Just a thought… Taxes, after all, are dues we pay for the privileges of membership in an organized society. [Franklin D. Roosevelt]
Here we are, final day of April. The last few days have been filled with a familiar bit of dread in our house, as Rob has had the dining room table covered with bits and pieces of paper. Yes, the tax deadline is here.
The spread-out papers aren’t really familiar to me; Rob used to get all of this done while I was across the street in our radio studios from 5 am to 9 am. Money in, money out, you might say! But last year we found ourselves in a different province from the one in which we’d always filed taxes, a lower income bracket from the one we’d been in for so long, and facing all kinds of changes as we stepped from one life into this new one.
But we got the taxes done and they’re ready to efile today. (I say “we” as if I had anything more to do with the weekend’s efforts than simply keeping tea made and sitting quietly reading my Michelle McNamara true crime book about the Golden State Killer.)
Moving into this new life, we did two things on Saturday night that you might find interesting: I secured the URL MourningHasBroken.ca (as well as MorningHasBroken.ca, in case it’s misspelled, which is possible) and the Twitter account @mourninghasbroken, so that when the book comes out in February, there will be more ways, more platforms on which to reach potential readers.
It’s all very exciting and was sparked by a dinner Rob and I had on Friday night with a man you may well know: marketing and ad guru Terry O’Reilly, host of Under the Influence on CBC (and via podcast, a great travel companion when you’re in the mountains and can’t get any radio at all) and author of the fascinating best-sellers The Age of Persuasion and This I Know. Terry was in Victoria to speak to a group about marketing their message, which is exactly how we met him last year: I was emcee for three events for the Canadian Real Estate Association and Terry was one of the guest speakers.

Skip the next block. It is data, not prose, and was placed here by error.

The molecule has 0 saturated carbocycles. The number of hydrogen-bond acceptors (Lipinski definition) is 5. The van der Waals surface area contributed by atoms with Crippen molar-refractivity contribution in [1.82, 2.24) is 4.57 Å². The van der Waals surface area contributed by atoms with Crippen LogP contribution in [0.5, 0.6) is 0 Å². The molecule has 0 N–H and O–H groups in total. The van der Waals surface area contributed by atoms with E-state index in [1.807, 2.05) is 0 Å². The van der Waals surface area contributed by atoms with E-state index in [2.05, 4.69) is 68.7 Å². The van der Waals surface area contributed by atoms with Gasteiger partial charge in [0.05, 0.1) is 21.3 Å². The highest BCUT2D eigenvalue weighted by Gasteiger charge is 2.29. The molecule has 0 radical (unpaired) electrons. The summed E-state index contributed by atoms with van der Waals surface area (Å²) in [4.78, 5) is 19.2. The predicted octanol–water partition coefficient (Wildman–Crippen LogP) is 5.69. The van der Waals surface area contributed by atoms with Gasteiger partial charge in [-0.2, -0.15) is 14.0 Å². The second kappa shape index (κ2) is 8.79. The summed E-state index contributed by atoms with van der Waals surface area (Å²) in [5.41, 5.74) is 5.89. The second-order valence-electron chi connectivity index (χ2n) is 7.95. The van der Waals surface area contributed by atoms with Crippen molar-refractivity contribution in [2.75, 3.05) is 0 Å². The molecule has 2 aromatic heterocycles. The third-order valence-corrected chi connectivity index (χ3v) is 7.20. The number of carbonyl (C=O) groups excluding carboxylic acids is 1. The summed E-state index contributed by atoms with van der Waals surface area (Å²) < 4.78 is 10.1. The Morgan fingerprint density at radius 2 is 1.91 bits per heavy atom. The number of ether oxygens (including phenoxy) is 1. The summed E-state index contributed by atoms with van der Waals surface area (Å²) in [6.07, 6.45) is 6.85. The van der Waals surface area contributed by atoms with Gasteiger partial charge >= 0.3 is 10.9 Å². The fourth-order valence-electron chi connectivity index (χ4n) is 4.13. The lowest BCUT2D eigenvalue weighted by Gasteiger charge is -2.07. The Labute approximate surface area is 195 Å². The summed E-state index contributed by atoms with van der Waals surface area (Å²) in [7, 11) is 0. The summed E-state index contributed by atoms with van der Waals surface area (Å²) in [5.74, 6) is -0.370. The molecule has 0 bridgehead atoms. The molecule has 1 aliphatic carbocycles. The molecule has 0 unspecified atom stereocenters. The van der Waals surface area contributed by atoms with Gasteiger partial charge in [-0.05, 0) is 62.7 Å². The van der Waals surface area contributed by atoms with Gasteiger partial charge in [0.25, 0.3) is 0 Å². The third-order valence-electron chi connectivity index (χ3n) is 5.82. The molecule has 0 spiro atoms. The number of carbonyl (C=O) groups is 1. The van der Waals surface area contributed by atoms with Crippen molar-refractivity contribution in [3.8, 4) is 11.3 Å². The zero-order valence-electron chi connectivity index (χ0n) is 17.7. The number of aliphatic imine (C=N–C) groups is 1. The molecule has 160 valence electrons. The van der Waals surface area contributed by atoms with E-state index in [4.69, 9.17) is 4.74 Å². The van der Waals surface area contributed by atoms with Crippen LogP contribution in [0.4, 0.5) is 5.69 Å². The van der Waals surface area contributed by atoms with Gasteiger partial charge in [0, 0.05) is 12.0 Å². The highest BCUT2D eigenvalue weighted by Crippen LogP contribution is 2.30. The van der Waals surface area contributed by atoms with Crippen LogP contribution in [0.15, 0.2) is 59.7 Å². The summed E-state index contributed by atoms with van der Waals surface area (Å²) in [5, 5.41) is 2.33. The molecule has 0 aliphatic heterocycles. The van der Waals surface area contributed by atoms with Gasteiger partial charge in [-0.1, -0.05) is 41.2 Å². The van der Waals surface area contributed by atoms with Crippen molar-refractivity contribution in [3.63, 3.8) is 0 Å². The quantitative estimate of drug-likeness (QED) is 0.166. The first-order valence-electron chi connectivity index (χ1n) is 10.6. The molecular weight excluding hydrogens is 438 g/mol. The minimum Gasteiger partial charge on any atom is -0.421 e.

When I was foundering a bit and missing the media business, we had conversations that sent my brain into sparking overload. A radio veteran and marketing legend, Terry had written books that had already been published, while I was in the midst of just getting my feet wet. He was generous in sharing his experience with me, just as he was with Rob and me on Friday night over dinner.
He shared some ideas and tips (such as the websites and Twitter handle) that will hopefully help me to get the book out to more potential readers come next year, and he also offered some insider perspective on what I might expect from the publisher in terms of marketing. He offered encouragement too: while many authors would rather stay in the shadows once a book is out there, I’ll be the one who’s got my hand up, offering to join a lineup of speakers, or to sit for a book signing at a neighbourhood store. So, get out there and sign, speak and meet readers!
Rob and I have a lot of time, we love to travel this great country of ours and we have every intention of sharing the message of this book – and our lives – with anyone who’ll listen. If they happen to spend a few dollars on a ticket for a speech or on the book itself, so much the better, right? We’re so grateful to Terry for his enthusiasm and encouragement throughout this process; when you’re sticking your neck out and hoping for the best, it really does a soul good to hear that this is the right path. And by “this,” I mean keynote speaking.
So that’s where we are now: planning for what will be a busy 2019 and paving the way for the future. Even if that means more receipts and pieces of paper spread over the dining room table. I’ll just keep making tea. Appropriately, these days it’s the CBC Radio blend from Murchies. Cheers, Terry!
Have a gentle Monday and I’ll talk to you tomorrow.